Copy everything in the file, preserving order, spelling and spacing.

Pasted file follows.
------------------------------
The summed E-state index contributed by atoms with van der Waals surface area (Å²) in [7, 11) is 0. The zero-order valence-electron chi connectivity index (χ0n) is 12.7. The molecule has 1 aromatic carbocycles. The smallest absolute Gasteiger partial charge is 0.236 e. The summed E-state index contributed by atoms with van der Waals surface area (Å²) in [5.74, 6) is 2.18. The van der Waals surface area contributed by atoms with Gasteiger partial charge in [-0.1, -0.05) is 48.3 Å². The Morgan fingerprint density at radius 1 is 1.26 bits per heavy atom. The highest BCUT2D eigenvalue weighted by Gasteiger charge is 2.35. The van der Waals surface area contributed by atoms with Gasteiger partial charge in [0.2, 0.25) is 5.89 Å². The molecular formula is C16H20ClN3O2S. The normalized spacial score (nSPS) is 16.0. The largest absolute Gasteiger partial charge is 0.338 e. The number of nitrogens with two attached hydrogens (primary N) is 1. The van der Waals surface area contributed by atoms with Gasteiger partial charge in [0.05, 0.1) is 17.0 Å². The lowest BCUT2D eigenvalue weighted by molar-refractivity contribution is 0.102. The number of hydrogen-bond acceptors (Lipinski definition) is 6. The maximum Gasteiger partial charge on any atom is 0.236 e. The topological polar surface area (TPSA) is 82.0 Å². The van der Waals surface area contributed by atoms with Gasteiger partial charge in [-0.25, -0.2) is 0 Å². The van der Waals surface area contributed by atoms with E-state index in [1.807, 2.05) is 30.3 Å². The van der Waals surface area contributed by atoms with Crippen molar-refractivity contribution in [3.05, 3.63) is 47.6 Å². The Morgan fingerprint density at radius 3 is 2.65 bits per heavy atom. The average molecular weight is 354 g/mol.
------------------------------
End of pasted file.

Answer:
The summed E-state index contributed by atoms with van der Waals surface area (Å²) in [7, 11) is 0. The zero-order valence-electron chi connectivity index (χ0n) is 12.7. The molecule has 1 aromatic carbocycles. The smallest absolute Gasteiger partial charge is 0.236 e. The summed E-state index contributed by atoms with van der Waals surface area (Å²) in [5.74, 6) is 2.18. The van der Waals surface area contributed by atoms with Gasteiger partial charge in [-0.1, -0.05) is 48.3 Å². The Morgan fingerprint density at radius 1 is 1.26 bits per heavy atom. The highest BCUT2D eigenvalue weighted by Gasteiger charge is 2.35. The van der Waals surface area contributed by atoms with Gasteiger partial charge in [0.2, 0.25) is 5.89 Å². The molecular formula is C16H20ClN3O2S. The normalized spacial score (nSPS) is 16.0. The largest absolute Gasteiger partial charge is 0.338 e. The number of nitrogens with two attached hydrogens (primary N) is 1. The van der Waals surface area contributed by atoms with Gasteiger partial charge in [0.05, 0.1) is 17.0 Å². The lowest BCUT2D eigenvalue weighted by molar-refractivity contribution is 0.102. The number of hydrogen-bond acceptors (Lipinski definition) is 6. The maximum Gasteiger partial charge on any atom is 0.236 e. The topological polar surface area (TPSA) is 82.0 Å². The van der Waals surface area contributed by atoms with Gasteiger partial charge in [-0.25, -0.2) is 0 Å². The van der Waals surface area contributed by atoms with E-state index in [1.807, 2.05) is 30.3 Å². The van der Waals surface area contributed by atoms with Crippen molar-refractivity contribution in [3.05, 3.63) is 47.6 Å². The Morgan fingerprint density at radius 3 is 2.65 bits per heavy atom. The average molecular weight is 354 g/mol.